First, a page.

Jade plants, with the scientific name Crassula ovata, are also commonly known as lucky plants, money plants or money trees. These succulents are popular house plants, and are considered by some to bring good luck. Although relatively hardy, they are also susceptible to problems and diseases that could lead to their death unless promptly addressed.
How to save a dying jade plant
Repot the plant
To save your dying jade plant, try repotting it in a new pot with fresh and well-draining soil. This will help if your plant has been overwatered or has developed root rot. Wash off the roots and cut away any that are dark or slimy, so that only the clean parts remain.
Use a blend of organic matter, like peat moss, and inorganic matter, like granite or clay, for your potting mix. Jade plants prefer not to have too much space around their roots, and only need repotting every three years if they are healthy and disease-free.
Prune your plant
Another way to save your dying jade plant is to prune it. Start with the older leaves at the bottom of the plant, as these are the oldest and the first to fall off. Get rid of long, leggy branches, which will droop over time. Prune the plant regularly to encourage new growth and to keep it tight and upright.
Propagate if there is no hope of saving your plant
You can propagate new jade plants should your dying plant have no hope of survival. Propagate using stems or cuttings; the stems should be two to three inches long with at least two pairs of leaves. Place the stems or cuttings in a warm, dry area for a few days until calluses form over the cut areas. You can then lay the leaves on top of the soil and cover the cut ends with soil.
Place the new plants in a warm area with bright but indirect sunlight. Do not water them for about two weeks, or until the cuttings develop roots. Once the plants are firmly rooted, water them as you would regular jade plants.
Signs that your jade plant is dying
Drooping leaves may be normal in certain circumstances, especially if there has been a sudden temperature change. However, if the leaves continue to droop or fall off frequently despite a consistent temperature, it could mean the plant is sick. Common reasons for drooping leaves include over- or underwatering, insufficient light and pest infestation.
Dying or sickly jade plants tend to manifest brown leaves. Older leaves may also turn slightly yellow. Common culprits include sunburn or underwatering, but this may also be due to the presence of pests.
Wilted and limp leaves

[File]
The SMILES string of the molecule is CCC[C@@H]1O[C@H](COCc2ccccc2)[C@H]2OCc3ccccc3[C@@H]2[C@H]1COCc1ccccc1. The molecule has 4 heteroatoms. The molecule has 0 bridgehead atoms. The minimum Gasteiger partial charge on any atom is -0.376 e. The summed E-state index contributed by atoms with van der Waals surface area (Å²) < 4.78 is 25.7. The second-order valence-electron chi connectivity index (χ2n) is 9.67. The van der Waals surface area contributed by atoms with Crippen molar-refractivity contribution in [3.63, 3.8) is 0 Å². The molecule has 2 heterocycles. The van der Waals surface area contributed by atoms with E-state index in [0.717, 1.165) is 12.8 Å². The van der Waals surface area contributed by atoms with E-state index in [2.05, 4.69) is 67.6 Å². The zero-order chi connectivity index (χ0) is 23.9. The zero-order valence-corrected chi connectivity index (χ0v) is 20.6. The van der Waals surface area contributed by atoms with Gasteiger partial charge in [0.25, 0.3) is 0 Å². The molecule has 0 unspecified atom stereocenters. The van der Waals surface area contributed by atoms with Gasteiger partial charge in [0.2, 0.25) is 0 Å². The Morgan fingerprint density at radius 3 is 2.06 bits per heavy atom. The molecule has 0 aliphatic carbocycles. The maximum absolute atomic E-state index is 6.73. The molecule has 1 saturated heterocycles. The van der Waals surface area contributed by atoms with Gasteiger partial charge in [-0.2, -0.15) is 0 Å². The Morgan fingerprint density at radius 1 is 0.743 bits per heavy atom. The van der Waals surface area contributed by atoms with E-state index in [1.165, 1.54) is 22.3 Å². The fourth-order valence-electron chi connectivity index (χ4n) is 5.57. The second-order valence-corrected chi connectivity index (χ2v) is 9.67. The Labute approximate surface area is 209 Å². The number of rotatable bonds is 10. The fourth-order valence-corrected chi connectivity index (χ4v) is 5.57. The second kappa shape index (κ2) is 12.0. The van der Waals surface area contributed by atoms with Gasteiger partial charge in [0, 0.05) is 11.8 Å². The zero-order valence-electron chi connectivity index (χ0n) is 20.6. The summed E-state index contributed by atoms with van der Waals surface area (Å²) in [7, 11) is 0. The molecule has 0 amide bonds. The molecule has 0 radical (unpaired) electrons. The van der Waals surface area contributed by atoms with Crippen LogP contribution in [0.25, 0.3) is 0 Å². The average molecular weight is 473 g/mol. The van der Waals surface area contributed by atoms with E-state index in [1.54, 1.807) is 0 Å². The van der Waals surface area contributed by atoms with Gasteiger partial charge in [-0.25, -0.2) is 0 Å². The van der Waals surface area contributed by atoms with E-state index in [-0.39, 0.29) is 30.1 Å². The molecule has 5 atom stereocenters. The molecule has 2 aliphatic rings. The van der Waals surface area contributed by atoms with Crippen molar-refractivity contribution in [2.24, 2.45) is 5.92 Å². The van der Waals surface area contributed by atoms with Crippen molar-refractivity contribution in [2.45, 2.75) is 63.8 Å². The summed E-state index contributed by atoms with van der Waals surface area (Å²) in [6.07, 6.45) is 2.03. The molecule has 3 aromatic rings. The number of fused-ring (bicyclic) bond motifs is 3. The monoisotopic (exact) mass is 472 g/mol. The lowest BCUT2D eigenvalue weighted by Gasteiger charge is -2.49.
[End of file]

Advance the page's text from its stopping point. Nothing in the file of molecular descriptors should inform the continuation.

Limp, wilting leaves are common signs of dying or sick jade plants. The leaves may also appear soggy, and the plants will have a sickly appearance overall. This could be due to inadequate sunlight, overwatering, over-fertilizing, or exposure to freezing temperatures.
Reasons your jade plant is dying
Succulents retain water, meaning these hardy plants can thrive in desert temperatures and survive without water for long periods. It also means they are susceptible to overwatering. If over-eager plant owners spoil their plants by giving them too much water, their leaves will become soggy and the branches will develop a mushy texture. Correct this problem by only watering the plants if the soil has completely dried out.
Your jade plant could be dying because of root rot, which is caused by a fungus that thrives in wet, soggy soil and attacks vulnerable plant roots that have been weakened by overwatering.
Because this condition initially manifests under the soil, it goes unnoticed until its later stages. Check the plant’s root system frequently to make sure that the roots are healthy. Root rot can cause the plant’s leaves to turn yellow and the branches to break off easily. The roots will also develop a black, gunky slime.
Fix this issue by making sure to use well-draining soil and keep your plants in pots that have drainage holes. This way, the water does not remain stagnant in the soil.
As mentioned earlier, jade plants thrive in areas with hot climates. If exposed to freezing temperatures, they could end up sickly and dying. Protect your jade plants from cold weather by bringing them indoors or placing them in a greenhouse during the winter months.
Jade plants become sickly and may die due to pest infestations. Mealybugs suck the sap from plant tissue, weakening the plants. They also secrete honeydew, a sticky substance which attracts aphids and fungal diseases. Other pests that could ravage your jade plants include spider mites and fungus gnats.
Eradicate these pests by spraying the plant with a solution of isopropyl alcohol and water, or neem oil. You may also use insecticidal soaps.
Jade plants are drought-resistant plants that thrive indoors. Like most plants, they are prone to certain problems and may become sick or even die because of fungal diseases, overwatering or frozen temperatures. You will have the best chance at saving your dying jade plant if you address the problem promptly by pruning and repotting the plant, reviewing your watering schedule, and checking thoroughly for pests and disease.
Image: istockphoto.com / Helin Loik-Tomson